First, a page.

Repentance from a Positive Viewpoint – Wendell Winkler

Repentance from a Positive Viewpoint – Wendell Winkler

Repentance has been called “the hardest command”; yet, what wonderful blessings attend the command, “Repent” (Acts 2:38). Yes, and what notable sources we have to motivate us to repent (Rom. 2:4). Jesus had difficulty getting people to repent (Matt. 11:20-22). It is not hard to get a man to believe; in fact, it is far more difficult to overthrow the testimony and evidence that produces faith. It is not hard to get a genuine penitent to consent to baptism. But repentance is different. Noah could not get the antediluvians to repent (2 Pet. 2:5). Jeremiah largely failed in pleading for Israel to repent. John the Baptist preached repentance to Herod, but Herod did not repent (Matt. 14:3-12). Repentance is the most difficult command in the Bible because it strikes at the very taproot of our troubles—pride. It is hard for a man to say, “I’ve sinned”; and this is involved in repentance. Now, in more detail, and from a positive viewpoint, what is repentance?

1. Repentance is the making up of one’s mind to cease doing evil and to do good, to stop serving Satan to begin serving God, to do an about-face, to stop going in the wrong direction and turn again and start going in the right direction.

Thayer, in his monumental lexicon, defines the word as “to change one’s mind for the better, heartily to amend with abhorrence of one’s past sins.” Matthew 12:41 states that the Ninevites repented; and Jonah 3:10 says, “They turned from their evil way.” Therefore, repentance is turning from evil. In Matthew 21:29, we read of one who said he would not go, but afterwards became regretful and went. Therefore, repentance is a change of mind, prompted by godly sorrow, resulting in a change of life. Impenitence is to say “No” to God. The prodigal (Luke 15:11-24) repented and, in so doing, he made an about-face, turned again, and went home. In 1 Kings 8:47-49, we read that when the people would repent, they would return unto the Lord with all of their heart and with all of their soul. Therefore, repentance is turning again. In Ezekiel 18:30-32, God’s people were called upon to “repent and turn yourselves.” In so doing, they would cast away their transgressions and make themselves a new heart and a new spirit. This is repentance. Marshall Keeble used to tell of a little dog snapping at his heels. He said he tapped him on his head with his walking cane and “he repented”; that is, the dog turned and went in the opposite direction. From these observations, we can see why repentance and turning are so often mentioned together in the Lord’s Word (Acts 26:20; Ezek. 14:6; 18:30). Too, we can understand why Hebrews 6:1 speaks of “repentance from dead works.”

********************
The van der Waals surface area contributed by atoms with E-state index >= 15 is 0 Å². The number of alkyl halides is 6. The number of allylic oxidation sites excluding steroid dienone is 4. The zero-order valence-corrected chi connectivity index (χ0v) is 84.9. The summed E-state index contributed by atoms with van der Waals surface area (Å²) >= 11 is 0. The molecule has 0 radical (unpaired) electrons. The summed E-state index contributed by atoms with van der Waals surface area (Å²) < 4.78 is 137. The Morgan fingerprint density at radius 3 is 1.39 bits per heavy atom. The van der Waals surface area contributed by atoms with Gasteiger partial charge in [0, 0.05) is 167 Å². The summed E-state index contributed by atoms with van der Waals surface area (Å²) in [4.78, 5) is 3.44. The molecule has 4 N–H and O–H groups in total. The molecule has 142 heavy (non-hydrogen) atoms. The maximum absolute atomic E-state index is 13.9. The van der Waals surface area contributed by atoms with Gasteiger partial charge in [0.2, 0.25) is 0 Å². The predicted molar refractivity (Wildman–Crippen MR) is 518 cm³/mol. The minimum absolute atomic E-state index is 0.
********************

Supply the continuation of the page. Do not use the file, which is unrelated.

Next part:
2. Repentance is a privilege granted from the Lord after one believes.

“Him did God exalt…to give repentance to Israel” (Acts 5:31). “Then hath God also to the Gentiles granted repentance unto life” (Acts 11:18). (See also 2 Peter 3:9 and Revelation 2:21). When God shut the door of paradise, he opened the door of repentance. Now, as far as we know, God never granted “repentance unto life” to the fallen angels. It appears that when they sinned, they were lost forever
(2 Pet. 2:4). Thank God for the blessing of repentance! Indeed, repentance is a privilege granted from the Lord to each of us.

3. A brief study of the original words translated “repentance.”

In the New Testament, when the word “repent” is used as a command to an alien sinner (Luke 14:47; Acts 2:38; 3:9), which he must obey to obtain forgiveness of sins, it always conveys the thought of a change of mind resulting in a change of life, preceded by a sorrow for the past. In such cases, it is always a translation of the Greek word metanoeo. When the word “repent” is used to indicate sorrow or regret, it is a translation of the word metamelomai, a different word. By a reading of 2 Corinthians 7:8-10 (KJV), the difference in these words can be seen:

For thought I made you sorry with a letter, I do not repent [metamelomai, regret], though I did repent [metamelomen, regret]: for I perceive that the same epistle hath made you sorry thought it were but for a season. Now I rejoice, not that ye were made sorry, but that ye sorrowed to repentance [metanoian, reformation]: for ye were made sorry after a godly manner, that ye might receive damage by us in nothing. For godly sorrow worketh repentance [metanoian, reformation] to salvation not to be repented [metameleton, regretted] of: but the sorrow of the world worketh death.

4. Deductions:

It can be seen readily that repentance relates itself to the mind, the will of man. Yes, it involves the getting of a new mind (Phil. 2:5). And, since the mind controls the actions (Prov. 4:23; 2:7), one can readily see how important repentance really is! In fact, when one genuinely repents, the battle is 90 percent over! Yes, and when one genuinely repents, he does not (1) try to rationalize himself out of sin by saying, “It’s not so bad,” nor (2) does he offer God an apology for his sin by saying, “It’s not my fault,” nor (3) does he blame someone for his sin by saying, “If it had not been for him.” Have you genuinely repented?